Press Room

Visibility and Value of a Clinical Nurse Specialist Team: Illustrating Impact Through an Annual Report

Nurse leaders play a vital role in expanding health care professionals’ understanding of nursing roles and communicating nursing team outcomes both within and beyond organizations. This article details the development of an annual report as an innovative approach to highlighting the professional role visibility and value of an advanced practice nurse team.

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Ted Walker: The stars align at PAMC

Ted Walker, A-CNS, CNOR, NPD-BC, CPPS, remembers when he knew being a nurse was what he was meant to do as a career. 

Ted Walker

 Two years into his career, a Yupik elder approached him on the floor of the Bethel, Alaska hospital where he worked for the U.S. Public Health Service. He had wondered how long Walker would be working there. 

“He said, ‘I think that you are a good nurse. This will be the last time I’ll speak to you in English,’” Walker remembers. “For a non-native person, it was quite a thing to have someone say that.” 

“If you were going to be there and live, and do everything you could do to help them, you’d do everything you could to learn the language,” says Walker.  

And so, he learned medical/conversational Yupik. But he also learned so much more. The 20-something nurse learned about sub-arctic life and the delivery of health care in a 50-village service area the size of Oregon.  

“It was wonderful,” says Walker, “There was a real sense of community. Everything is around subsistence. It’s about hunting, fishing and gathering – and surviving the seasons.” 

He and his wife also welcomed their oldest daughter there.  

“I learned the operating room in Bethel,” says Walker. He remembers being on call and supporting the one operating room at the hospital. He remembers the cold 100-yard walk from his home to the hospital. 

From Bethel, Walker transferred as an OR nurse into the Air Force, where he would ultimately achieve the rank of colonel, earn his advanced practice nursing credential as Clinical Nurse Specialist and spend two years as chief of safety for the Air Force Medical Service. 

He retired from the Air Force in 2017 after 26 years and moved back to the state where he started his career. 

“I wanted to work somewhere that supported my core values,” Walker says. “I spent my whole career working with ‘integrity, service before self and excellence in all you do. It was serendipity in a way. All the stars aligned.” 

The best part of his job at Providence Alaska Medical Center (PAMC) is coming in as a consultant to help staff nurses, clinical managers and nurse educators work through challenges, helping them realize “that they really do know the answers.”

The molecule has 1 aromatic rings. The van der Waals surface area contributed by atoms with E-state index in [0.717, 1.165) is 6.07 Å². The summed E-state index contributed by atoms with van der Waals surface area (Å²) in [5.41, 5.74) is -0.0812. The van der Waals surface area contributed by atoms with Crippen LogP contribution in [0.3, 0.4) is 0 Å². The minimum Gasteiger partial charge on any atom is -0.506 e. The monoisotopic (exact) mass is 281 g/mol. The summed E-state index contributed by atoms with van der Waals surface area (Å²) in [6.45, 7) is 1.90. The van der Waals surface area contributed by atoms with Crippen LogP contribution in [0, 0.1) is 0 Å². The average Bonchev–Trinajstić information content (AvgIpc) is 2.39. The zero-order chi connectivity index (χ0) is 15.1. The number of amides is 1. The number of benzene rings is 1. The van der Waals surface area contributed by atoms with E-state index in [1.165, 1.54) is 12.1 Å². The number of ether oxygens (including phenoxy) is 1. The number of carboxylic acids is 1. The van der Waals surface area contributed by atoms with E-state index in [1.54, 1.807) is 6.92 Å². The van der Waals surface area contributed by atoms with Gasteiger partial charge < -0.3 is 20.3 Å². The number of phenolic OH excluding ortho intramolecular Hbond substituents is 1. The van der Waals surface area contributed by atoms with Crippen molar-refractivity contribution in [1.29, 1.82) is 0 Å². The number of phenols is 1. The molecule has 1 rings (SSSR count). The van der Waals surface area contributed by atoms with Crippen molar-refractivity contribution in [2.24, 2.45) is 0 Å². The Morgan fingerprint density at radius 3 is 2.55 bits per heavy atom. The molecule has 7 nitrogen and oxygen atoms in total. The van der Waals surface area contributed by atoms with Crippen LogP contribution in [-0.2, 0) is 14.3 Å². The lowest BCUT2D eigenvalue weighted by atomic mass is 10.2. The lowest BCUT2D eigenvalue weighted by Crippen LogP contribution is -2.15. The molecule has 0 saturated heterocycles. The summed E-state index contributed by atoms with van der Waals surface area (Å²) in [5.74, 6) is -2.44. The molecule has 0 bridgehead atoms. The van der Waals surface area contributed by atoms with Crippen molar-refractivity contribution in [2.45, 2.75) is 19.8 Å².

“It’s just helping them get to that point,” Walker says. “Many times, it’s just talking about it and going through the solutions.” 

“The staff in this organization really do look at our core values from the Sisters,” says Walker. “They want to take care of the poor and vulnerable and the people who need our help. It’s just about figuring out how we are going to do it – safely and the best way we can.” 

Through a partnership between University of Alaska Anchorage, the state’s hospital association and Providence, Walker now helps introduce all new surgical nurses to the operating room in Alaska. Whether part of Providence or another health system, nurses spend four weeks of classroom training in Anchorage before going to their home hospital where they work with a preceptor for an additional 11 weeks. 

“The best thing about being a Clinical Nurse Specialist is working with your population or your system,” says Walker. “For me, being an OR nurse as long as I have been, this was an extension to show that I’m an expert.” 

“It’s just an honor to work in this capacity,” says Walker.  

Walker is one of more than 1,200 nurses working at Providence Alaska Medical Center and one of more than 1,600 nurses who work in service of the Providence Alaska Region. The World Health Organization extended its 2020 “Year of the Nurse and Midwife” celebration into 2021. Providence couldn’t agree more.


2022 CNS Trends Look Good In The New Year

Jan Powers and Phyllis Whitehead discuss 2022 trends and the CNS

Jan PowersPhyllis Whitehead

As 2021 — the second year of the pandemic — ends there are some very positive trends taking shape for the CNS community. CNSs numbers, responsibilities and influence continue to grow as 2022 is certainly trending in the right direction for NACNS and CNSs.